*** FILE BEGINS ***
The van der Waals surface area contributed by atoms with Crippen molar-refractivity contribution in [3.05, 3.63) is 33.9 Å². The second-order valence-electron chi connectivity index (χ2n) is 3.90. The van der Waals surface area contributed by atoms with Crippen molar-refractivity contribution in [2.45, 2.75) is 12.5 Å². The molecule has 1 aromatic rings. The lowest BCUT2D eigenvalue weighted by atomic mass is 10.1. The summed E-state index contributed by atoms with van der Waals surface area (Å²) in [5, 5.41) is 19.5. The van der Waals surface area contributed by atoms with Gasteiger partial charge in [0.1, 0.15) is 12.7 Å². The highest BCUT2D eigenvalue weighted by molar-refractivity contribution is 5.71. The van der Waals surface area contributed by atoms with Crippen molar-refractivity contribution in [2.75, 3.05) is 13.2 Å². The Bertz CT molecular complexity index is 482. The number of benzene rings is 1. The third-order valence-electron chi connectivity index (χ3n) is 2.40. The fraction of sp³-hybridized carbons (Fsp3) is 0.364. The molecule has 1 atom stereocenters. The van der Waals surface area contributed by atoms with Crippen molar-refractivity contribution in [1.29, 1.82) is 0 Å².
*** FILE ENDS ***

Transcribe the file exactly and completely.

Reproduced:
The van der Waals surface area contributed by atoms with Crippen molar-refractivity contribution in [3.05, 3.63) is 33.9 Å². The second-order valence-electron chi connectivity index (χ2n) is 3.90. The van der Waals surface area contributed by atoms with Crippen molar-refractivity contribution in [2.45, 2.75) is 12.5 Å². The molecule has 1 aromatic rings. The lowest BCUT2D eigenvalue weighted by atomic mass is 10.1. The summed E-state index contributed by atoms with van der Waals surface area (Å²) in [5, 5.41) is 19.5. The van der Waals surface area contributed by atoms with Gasteiger partial charge in [0.1, 0.15) is 12.7 Å². The highest BCUT2D eigenvalue weighted by molar-refractivity contribution is 5.71. The van der Waals surface area contributed by atoms with Crippen molar-refractivity contribution in [2.75, 3.05) is 13.2 Å². The Bertz CT molecular complexity index is 482. The number of benzene rings is 1. The third-order valence-electron chi connectivity index (χ3n) is 2.40. The fraction of sp³-hybridized carbons (Fsp3) is 0.364. The molecule has 1 atom stereocenters. The van der Waals surface area contributed by atoms with Crippen molar-refractivity contribution in [1.29, 1.82) is 0 Å².